8. craig wrote in his book that the internal conviction of god’s existence should trump contradicting evidence
– but then he isn’t forming his view based on evidence
– he refuses to let evidence disprove his view
– but then how can atheists be to blame if they don’t believe
– so evidence is not really relevant to accepting theism

9. the progress of science has disproved religion
– christianity taught that earth was center of the universe
– but then cosmology disproved that

Response to the big bang and fine-tuning arguments:
– was there pre-existing material?
– who designed the designer?

WC first rebuttal:

Reiterates his 2 basic contentions

CH agrees that there is no good argument for atheism
– then all you’ve got is agnosticism
– because CH did not claim to know there is no God
– and he gave no arguments that there is no God

CH’s evolution argument
– irrelevant to christianity
– Genesis 1 allows for evolution to have occurred
– christianity is not committed to young earth creationism
– the origin of biological diversity is not central to christianity
– st. augustine in 300 AD said days can be long, special potencies unfold over time
– also there are scientific reasons to doubt evolution
– cites barrow and tipler, and they say:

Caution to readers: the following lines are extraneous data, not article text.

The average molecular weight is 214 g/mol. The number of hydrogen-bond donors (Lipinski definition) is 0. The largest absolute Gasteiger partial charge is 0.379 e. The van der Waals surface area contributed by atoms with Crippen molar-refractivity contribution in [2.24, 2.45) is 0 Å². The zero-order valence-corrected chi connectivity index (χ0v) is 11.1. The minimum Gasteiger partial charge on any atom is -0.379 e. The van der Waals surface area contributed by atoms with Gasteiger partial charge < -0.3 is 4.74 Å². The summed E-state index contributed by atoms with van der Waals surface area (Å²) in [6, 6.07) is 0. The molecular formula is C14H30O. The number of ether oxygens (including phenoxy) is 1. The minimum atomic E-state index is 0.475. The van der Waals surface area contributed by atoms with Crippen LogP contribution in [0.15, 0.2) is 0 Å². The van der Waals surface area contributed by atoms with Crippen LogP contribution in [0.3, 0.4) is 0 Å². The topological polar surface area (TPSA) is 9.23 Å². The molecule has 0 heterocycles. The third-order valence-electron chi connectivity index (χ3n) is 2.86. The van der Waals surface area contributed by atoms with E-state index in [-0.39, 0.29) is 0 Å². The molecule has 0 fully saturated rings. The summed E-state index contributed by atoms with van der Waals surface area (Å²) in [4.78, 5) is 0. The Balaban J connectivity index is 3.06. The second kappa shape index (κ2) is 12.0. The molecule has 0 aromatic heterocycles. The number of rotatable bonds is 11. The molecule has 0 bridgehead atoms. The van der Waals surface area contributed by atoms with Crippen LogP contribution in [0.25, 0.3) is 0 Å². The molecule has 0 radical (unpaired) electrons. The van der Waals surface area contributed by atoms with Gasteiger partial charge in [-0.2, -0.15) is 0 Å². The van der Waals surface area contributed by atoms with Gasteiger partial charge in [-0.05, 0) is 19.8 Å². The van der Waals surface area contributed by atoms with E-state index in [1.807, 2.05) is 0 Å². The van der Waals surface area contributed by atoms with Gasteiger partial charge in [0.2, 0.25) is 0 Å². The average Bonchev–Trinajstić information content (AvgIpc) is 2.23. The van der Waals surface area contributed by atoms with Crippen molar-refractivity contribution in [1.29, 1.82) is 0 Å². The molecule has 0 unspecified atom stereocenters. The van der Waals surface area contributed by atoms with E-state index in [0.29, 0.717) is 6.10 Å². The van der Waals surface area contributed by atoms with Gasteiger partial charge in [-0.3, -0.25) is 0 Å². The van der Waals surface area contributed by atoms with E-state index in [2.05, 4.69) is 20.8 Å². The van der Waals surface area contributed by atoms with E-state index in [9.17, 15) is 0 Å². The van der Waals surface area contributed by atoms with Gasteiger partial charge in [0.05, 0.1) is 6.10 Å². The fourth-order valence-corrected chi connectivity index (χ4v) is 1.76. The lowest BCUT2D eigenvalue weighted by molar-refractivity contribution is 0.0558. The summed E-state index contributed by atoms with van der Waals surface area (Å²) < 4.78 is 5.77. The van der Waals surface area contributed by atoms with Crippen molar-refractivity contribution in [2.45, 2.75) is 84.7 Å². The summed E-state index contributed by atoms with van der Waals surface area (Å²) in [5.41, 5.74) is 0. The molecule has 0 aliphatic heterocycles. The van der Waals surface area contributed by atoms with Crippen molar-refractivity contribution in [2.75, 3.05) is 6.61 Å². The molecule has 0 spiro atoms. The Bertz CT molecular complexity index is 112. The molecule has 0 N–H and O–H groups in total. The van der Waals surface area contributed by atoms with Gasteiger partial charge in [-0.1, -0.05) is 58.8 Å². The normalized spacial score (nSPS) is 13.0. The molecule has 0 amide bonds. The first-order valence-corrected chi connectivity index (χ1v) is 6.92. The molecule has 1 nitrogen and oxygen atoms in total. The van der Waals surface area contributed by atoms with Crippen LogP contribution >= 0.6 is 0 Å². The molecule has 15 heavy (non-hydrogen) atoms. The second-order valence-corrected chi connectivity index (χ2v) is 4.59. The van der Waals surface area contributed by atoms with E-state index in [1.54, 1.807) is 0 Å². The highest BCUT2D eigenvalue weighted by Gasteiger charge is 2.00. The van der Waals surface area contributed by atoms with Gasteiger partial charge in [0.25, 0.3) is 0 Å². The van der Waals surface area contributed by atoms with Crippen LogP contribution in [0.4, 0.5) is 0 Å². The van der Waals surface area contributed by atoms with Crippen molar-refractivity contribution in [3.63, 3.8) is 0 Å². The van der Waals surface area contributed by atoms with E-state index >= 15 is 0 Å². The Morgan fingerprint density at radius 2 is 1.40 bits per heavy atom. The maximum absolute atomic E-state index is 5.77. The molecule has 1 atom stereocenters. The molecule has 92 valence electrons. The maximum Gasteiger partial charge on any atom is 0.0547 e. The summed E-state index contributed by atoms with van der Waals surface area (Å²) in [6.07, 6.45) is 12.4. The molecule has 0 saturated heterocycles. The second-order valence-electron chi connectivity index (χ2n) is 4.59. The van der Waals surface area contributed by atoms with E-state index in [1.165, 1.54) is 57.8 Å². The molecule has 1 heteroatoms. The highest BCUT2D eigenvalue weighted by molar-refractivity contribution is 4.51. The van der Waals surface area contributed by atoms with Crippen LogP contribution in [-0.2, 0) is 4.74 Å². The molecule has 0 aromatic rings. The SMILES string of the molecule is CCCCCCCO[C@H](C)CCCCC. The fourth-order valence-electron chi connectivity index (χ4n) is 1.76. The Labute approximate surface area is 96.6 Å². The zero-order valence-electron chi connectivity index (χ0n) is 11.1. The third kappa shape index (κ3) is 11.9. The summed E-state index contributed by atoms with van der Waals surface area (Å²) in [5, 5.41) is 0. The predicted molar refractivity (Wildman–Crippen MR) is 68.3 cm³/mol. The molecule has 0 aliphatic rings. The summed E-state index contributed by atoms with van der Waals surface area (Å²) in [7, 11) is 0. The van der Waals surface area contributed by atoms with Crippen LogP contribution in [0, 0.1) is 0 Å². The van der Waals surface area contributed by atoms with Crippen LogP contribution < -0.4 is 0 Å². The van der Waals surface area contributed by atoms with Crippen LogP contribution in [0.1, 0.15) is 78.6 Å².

– each of 10 steps in evolution is very improbable
– chances are so low, it would be a miracle if evolution occurred

CH’s argument that god is wasteful
– efficiency is only important to people with limited time or limited resources
– therefore god doesn’t need to be efficient

CH’s argument that god waits too long to send Jesus
– population was not that high before jesus
– jesus appears just before the exponential explosion of population
– conditions were stable – roman empire, peace, literacy, law, etc.

CH’s argument that Craig’s scientific arguments only prove deism, not theism
– deism a type of theism, so those scientific arguments work
– all that deism denies is miraculous intervention

CH’s argument that Craig has a burden of proof
– theism doesn’t need to be proven with certainty
– must only prove best explanation of the evidence

CH’s citation of Craig’s book saying that evidence should not overrule experience
– there is a difference between knowing and showing christianity is true
– knowing is by religious experience which is a properly basic belief
– showing is done through evidence, and there the evidence does matter

CH’s rebuttal to the big bang
– there was no pre-existent material
– space and time and matter came into being at the big bang
– the cause must be non-physical and eternal